- Eat a healthy diet
If your vaginal health is out of balance, start by taking a good look at what you are eating and drinking. Make sure you are drinking plenty of fluids and preferably not a lot of coffee or alcohol. Nutritionist John Appleton says one cup of coffee can kill off 75 percent of beneficial bacterial in the gut, which can impact on the health of the genital tract too.
Some foods are recognised as being helpful for vaginal infections, including cranberry juice and yoghurt. Vaginal dryness can lead to infections as well, so try and eat more soy, which is full of phytoestrogens and which can aid natural lubrication. Include plenty of green vegetables and fruit in your diet. And remember that factory-farmed meats may contain traces of antibiotics.
- Practice safe sex
Using condoms during sex helps protect against HIV, genital herpes, syphilis, gonorrhea, genital warts and chlamydia. Some of these diseases, like HIV and genital herpes, have no cure. Others, like the human papillomavirus that causes genital warts, are known to cause cancer or lead to other diseases. You also should change condoms when switching from oral or anal to vaginal sex, to prevent the introduction of harmful bacteria into the vagina.
- Have regular health checks
Good vaginal health depends upon having regular health checks. Have Pap smears at the recommended frequency for your age group – usually every couple of years if you’ve had no adverse results previously – to ensure you are keeping track of any changes in vaginal cells that could indicate a pre-cancerous condition.
Every woman should have a vaginal health check at age 21, or within three years of becoming sexually active. Get anything unusual – like painful sex – checked out.
Pain experienced during sex may spread to the labia and pelvic areas during or after intercourse, and may be caused by a range of disorders. These include menopausal or pre-menopausal vaginal dryness, ovarian cysts, endometriosis, pelvic inflammatory disease (PID) caused by chlamydia, or spasms of the vaginal muscles caused by a fear of being hurt.
- Treat Infections when they arise
The most common vaginal infections are yeast infections, bacterial vaginosis and trichomoniasis.
- Yeast infections.These are most commonly caused by candida (non-sexually transmitted) or by uncontrolled diabetes (leading to high sugar levels), pregnancy (which changes hormone levels), or antibiotic treatment. Yeast infections can often be treated with over-the-counter pharmacy creams, or suppositories you insert into the vagina. If yeast infections recur, try making changes to your diet, avoid tight clothing and synthetic fabrics, limit the use of vaginal deodorants and change from wet clothing, like a bathing suit, as soon as possible.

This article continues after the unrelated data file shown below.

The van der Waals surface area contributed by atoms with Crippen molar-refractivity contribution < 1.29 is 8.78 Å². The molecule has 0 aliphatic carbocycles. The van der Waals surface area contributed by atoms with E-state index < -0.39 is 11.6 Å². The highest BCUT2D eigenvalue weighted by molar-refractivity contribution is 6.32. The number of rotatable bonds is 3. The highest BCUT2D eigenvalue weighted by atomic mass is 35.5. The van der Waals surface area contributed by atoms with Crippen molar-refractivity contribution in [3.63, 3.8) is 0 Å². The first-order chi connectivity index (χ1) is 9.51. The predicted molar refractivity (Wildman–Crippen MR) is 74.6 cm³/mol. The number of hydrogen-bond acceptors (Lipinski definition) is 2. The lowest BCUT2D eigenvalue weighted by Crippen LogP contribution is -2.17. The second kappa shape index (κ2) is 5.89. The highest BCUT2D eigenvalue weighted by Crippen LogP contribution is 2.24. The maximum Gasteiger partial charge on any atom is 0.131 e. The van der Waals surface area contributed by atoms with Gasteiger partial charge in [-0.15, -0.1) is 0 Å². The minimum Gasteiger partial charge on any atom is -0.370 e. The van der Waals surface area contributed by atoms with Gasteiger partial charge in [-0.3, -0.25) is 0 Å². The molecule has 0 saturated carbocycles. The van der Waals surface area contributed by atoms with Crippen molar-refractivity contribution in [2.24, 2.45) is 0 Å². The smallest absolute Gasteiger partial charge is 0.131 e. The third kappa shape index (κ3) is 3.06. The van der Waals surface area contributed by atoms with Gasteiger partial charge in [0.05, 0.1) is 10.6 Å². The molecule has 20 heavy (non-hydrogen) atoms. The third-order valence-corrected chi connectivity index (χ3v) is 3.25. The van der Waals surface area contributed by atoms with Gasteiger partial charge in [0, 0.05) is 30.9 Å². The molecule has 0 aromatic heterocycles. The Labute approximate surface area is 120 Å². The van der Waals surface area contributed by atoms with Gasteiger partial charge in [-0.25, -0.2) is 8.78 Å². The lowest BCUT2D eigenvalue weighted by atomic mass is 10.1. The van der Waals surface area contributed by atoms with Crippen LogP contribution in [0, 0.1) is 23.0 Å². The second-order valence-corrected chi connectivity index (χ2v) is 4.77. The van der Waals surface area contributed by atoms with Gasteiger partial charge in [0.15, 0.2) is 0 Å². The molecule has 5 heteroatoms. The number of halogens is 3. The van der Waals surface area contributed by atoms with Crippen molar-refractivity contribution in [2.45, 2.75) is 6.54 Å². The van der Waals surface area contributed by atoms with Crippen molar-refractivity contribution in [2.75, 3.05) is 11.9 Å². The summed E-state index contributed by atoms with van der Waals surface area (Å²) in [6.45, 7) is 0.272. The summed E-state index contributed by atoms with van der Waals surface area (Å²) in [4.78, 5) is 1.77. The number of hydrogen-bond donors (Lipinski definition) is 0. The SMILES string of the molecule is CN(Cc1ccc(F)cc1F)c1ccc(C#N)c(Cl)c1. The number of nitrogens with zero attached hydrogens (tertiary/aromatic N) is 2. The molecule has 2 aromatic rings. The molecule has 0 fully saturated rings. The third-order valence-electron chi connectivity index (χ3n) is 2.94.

Bacterial vaginosis.This is not sexually transmitted, but is more common in sexually active women. It is caused by an over-growth of bacteria, and is at least as common as yeast infections in women of reproductive age. Up to 50 percent of women who have bacterial vaginosis do not experience any symptoms. Bacterial vaginosis can only be treated with prescription drugs taken as a pill or used as a vaginal cream or gel. Some medications for bacterial vaginosis should not be taken during the first three months of pregnancy.
- Trichomoniasis and Chlamydia.These are the most common sexually transmitted vaginal diseases. Both may have few symptoms and can best be diagnosed by your doctor. If you suspect you have one of these infections have a checkup out to avoid possible reproductive health problems in the future.
- Lube up during sex
Lubrication is an important aspect of intercourse. Without it, the skin of the labia and vagina can become irritated and chafed. Normally, natural lubrication occurs when a woman is sexually aroused, but hormonal changes, stress or menopause can affect this process. Don’t hesitate to use a personal lubricant cream or sex gel to help with lubrication, but give preference to a natural, water-based lubricant such as Ignite Intimate Gel. Avoid mineral oils which can damage the latex in condoms and may cause infection.
- Choose clothing carefully